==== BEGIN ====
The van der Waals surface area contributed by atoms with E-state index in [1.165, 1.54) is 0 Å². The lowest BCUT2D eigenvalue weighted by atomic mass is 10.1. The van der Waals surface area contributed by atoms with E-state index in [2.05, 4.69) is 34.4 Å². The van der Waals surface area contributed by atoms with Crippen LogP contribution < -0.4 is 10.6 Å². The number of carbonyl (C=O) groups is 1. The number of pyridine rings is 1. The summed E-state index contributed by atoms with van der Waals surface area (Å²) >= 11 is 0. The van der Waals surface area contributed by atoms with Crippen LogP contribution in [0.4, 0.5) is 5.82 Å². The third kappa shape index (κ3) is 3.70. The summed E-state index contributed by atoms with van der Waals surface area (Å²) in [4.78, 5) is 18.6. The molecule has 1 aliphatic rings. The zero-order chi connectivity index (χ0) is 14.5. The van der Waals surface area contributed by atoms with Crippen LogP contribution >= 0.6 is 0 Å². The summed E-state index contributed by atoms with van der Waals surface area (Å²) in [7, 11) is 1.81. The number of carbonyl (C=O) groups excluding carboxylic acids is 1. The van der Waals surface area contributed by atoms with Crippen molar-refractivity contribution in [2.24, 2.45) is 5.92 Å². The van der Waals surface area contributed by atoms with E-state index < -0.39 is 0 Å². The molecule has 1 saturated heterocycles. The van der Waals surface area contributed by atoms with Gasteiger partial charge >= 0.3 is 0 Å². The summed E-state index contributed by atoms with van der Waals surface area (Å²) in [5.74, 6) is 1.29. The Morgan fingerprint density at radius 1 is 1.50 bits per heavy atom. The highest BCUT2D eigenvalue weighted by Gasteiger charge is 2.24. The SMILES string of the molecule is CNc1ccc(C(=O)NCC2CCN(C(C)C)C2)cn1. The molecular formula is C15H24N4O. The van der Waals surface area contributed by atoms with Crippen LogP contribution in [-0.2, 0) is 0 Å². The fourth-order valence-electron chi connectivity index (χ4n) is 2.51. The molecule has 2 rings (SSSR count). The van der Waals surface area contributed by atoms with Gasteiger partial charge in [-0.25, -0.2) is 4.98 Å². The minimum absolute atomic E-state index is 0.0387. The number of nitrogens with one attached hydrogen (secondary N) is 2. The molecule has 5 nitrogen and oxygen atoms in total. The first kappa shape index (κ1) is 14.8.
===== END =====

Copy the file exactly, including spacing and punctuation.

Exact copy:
The van der Waals surface area contributed by atoms with E-state index in [1.165, 1.54) is 0 Å². The lowest BCUT2D eigenvalue weighted by atomic mass is 10.1. The van der Waals surface area contributed by atoms with E-state index in [2.05, 4.69) is 34.4 Å². The van der Waals surface area contributed by atoms with Crippen LogP contribution < -0.4 is 10.6 Å². The number of carbonyl (C=O) groups is 1. The number of pyridine rings is 1. The summed E-state index contributed by atoms with van der Waals surface area (Å²) >= 11 is 0. The van der Waals surface area contributed by atoms with Crippen LogP contribution in [0.4, 0.5) is 5.82 Å². The third kappa shape index (κ3) is 3.70. The summed E-state index contributed by atoms with van der Waals surface area (Å²) in [4.78, 5) is 18.6. The molecule has 1 aliphatic rings. The zero-order chi connectivity index (χ0) is 14.5. The van der Waals surface area contributed by atoms with Crippen LogP contribution >= 0.6 is 0 Å². The summed E-state index contributed by atoms with van der Waals surface area (Å²) in [7, 11) is 1.81. The number of carbonyl (C=O) groups excluding carboxylic acids is 1. The van der Waals surface area contributed by atoms with Crippen molar-refractivity contribution in [2.24, 2.45) is 5.92 Å². The van der Waals surface area contributed by atoms with E-state index < -0.39 is 0 Å². The molecule has 1 saturated heterocycles. The van der Waals surface area contributed by atoms with Gasteiger partial charge >= 0.3 is 0 Å². The summed E-state index contributed by atoms with van der Waals surface area (Å²) in [5.74, 6) is 1.29. The Morgan fingerprint density at radius 1 is 1.50 bits per heavy atom. The highest BCUT2D eigenvalue weighted by Gasteiger charge is 2.24. The SMILES string of the molecule is CNc1ccc(C(=O)NCC2CCN(C(C)C)C2)cn1. The molecular formula is C15H24N4O. The van der Waals surface area contributed by atoms with Crippen LogP contribution in [-0.2, 0) is 0 Å². The fourth-order valence-electron chi connectivity index (χ4n) is 2.51. The molecule has 2 rings (SSSR count). The van der Waals surface area contributed by atoms with Gasteiger partial charge in [-0.25, -0.2) is 4.98 Å². The minimum absolute atomic E-state index is 0.0387. The number of nitrogens with one attached hydrogen (secondary N) is 2. The molecule has 5 nitrogen and oxygen atoms in total. The first kappa shape index (κ1) is 14.8.